Essay about Concerns of Contingent Workers
Changes in the employment arena in the recent past brought about a need for a new category of workers. Changes like; stagnating wages, outsourcing, globalization (opening of borders) and rising costs of doing business, prompted the need for contingent workers (Dietz, 2012). Their role not only lowers the operating costs, but also augments the manpower as the need arises.
Temporary employees only work seasonally; until the completion of an undertaking. They also function as temporary replacements for other workers who could be incapacitated. They are seasonal, employed when the need for their services arises. In some instances, temporary workers fill definite roles by bringing in special expertise (Dixon, 2009). The nature of the employer-employee relationship determines how both parties interact and hence, benefit from each other. Because of the temporary nature of these engagements and the need for employment, certain misfortunes befall contingent workers.
Their job tenure is shaky this makes their positions unsecure and unstable. The intermittent basis, from casual, fixed-term or temporary agency workers; result in physical and psychological stress. Emotional and financial concern plague contingent workers; putting down a deposit for fixed assets such as homes proves difficult. Thus, long-term planning is often inconceivable.
Contingent workers’ job descriptions are at times risky. Injury to permanent employees results in lawsuits and high settlements, therefore, temporary contractors undertake such risks instead. Lack of safety training and protective gear expose them to hazardous situations.
According to (Dixon, 2009), contingent workers earned 67% of the average hourly rate of permanent employees. Despite the working hours and risk involved, they receive a fraction of their counterparts. Poor wages are especially evident in temporary blue-collar workers in production and transportation, who earn 20-30% less than permanent employees.
Contingent workers are slaves to varying working hours. Their schedule changes depending on the employer’s decision; from how long to which days of the week. Planning for anything in advance is an exercise in futility for temporary workers.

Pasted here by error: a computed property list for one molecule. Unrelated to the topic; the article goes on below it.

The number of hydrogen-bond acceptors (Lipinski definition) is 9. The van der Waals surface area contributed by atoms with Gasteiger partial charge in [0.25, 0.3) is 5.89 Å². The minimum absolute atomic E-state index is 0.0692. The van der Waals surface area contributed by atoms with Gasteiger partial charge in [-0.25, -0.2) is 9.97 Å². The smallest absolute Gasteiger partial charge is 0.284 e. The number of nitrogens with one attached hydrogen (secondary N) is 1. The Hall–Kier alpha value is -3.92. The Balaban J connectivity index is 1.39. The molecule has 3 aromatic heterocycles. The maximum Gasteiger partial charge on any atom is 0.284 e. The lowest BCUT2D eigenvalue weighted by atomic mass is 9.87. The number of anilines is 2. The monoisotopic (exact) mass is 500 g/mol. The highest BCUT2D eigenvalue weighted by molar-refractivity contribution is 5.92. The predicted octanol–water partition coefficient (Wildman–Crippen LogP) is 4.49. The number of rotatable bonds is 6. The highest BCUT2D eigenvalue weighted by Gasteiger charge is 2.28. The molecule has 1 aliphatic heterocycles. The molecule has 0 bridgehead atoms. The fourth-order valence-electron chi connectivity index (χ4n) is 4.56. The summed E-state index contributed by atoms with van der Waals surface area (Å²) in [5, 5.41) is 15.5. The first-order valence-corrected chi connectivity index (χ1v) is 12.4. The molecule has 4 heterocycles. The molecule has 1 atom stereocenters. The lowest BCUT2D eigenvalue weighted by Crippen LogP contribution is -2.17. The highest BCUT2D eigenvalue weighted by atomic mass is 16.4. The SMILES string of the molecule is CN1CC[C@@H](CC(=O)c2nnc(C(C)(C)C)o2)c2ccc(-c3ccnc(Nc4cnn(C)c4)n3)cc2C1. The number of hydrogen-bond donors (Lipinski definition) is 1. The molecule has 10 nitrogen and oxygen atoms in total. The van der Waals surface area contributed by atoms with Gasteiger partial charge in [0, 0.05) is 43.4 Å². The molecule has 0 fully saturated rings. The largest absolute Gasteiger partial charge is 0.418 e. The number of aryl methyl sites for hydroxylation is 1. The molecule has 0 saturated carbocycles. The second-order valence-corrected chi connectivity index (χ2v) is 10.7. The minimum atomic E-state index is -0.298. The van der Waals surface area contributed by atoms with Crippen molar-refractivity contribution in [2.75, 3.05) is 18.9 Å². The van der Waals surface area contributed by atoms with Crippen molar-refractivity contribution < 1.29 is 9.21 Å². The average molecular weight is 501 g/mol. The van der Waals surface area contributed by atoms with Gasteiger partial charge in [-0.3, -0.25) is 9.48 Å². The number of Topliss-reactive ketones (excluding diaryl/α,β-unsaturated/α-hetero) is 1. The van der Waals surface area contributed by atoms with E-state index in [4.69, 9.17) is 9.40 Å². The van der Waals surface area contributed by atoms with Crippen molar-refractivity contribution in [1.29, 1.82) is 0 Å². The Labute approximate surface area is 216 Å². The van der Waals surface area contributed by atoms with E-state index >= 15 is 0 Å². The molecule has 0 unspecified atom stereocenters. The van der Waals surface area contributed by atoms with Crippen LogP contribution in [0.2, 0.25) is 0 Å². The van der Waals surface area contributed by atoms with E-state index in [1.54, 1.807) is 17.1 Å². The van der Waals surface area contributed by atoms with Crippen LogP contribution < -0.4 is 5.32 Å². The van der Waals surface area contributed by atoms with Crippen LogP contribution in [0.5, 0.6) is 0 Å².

Temporary workers miss out on benefits. Health insurance, bonuses, paid leave and employer sponsored training are not available to them, only a small percentage; Dixon, 2009, puts it at 18%.Lack of time-off leaves them exhausted while lack of training makes them uncompetitive in the job market.
It is beneficial to companies relying on contingent workers for one thing or another to address these issues; which will translate to increased quality and productivity from satisfied employees. Employers have several avenues of addressing these issues.
Allowing temporary workers to join unions enables them to air out their issues through the Collective Bargaining process. Orderly representation of their grievances and the willingness of employers to listen results in a mutually beneficial outcome. Items such as workers’ compensation for those injured on the job ensure a fall back net for temporary workers.Creating a non-retaliatory environment for speaking up, eases tension; employees can voice their dissatisfaction (Schnitzler &Krupman, 2000).
Equal pay for equal work; whether permanent or not, if people do the same job then they deserve the same pay. Adoption of this policy strengthens the relations between employers and contingent workers. On the job training programs and regular rotations will further reduce complacency at the workplace and provide temporary employees with needed skills.
The relationship between temporary worker and their employer need not be imbalanced. Both parties have the capacity to meet each other’s’ expectations, resulting in a legally binding mutually symbiotic engagement.
Dixon, S. (2012).Profile of Temporary Workers and Employment Outcomes. Wellington, NZ: Department of Labor. ISBN 978-0-478-33381-7. Retrieved March 4, 2014 from http://www.dol.govt.nz/publications/research/temporaryworkers/temporary-workers.pdf
Dietz, M. (2012, September). Temporary Workers in California Twice as Likely as Non-Temps to Live in Poverty: Problems with Subcontracted and Temporary Work in California. UC Berkeley Labor Center. Retrieved March 4, 2014 from http://www.laborcenter.berkeley.edu/jobquality/temp_workers.pdf
Schnitzler, J. K. & Krupman. (2000, September). Preventive Strategies: Unions Can Organize Temporary Employees Along With Temporary Workforce. A Bulletin of Labor, Employment and Benefits Law for Employers. Retrieved March 4, 2014from http://www.jacksonlewis.com/media/pnc/3/media.263.pdf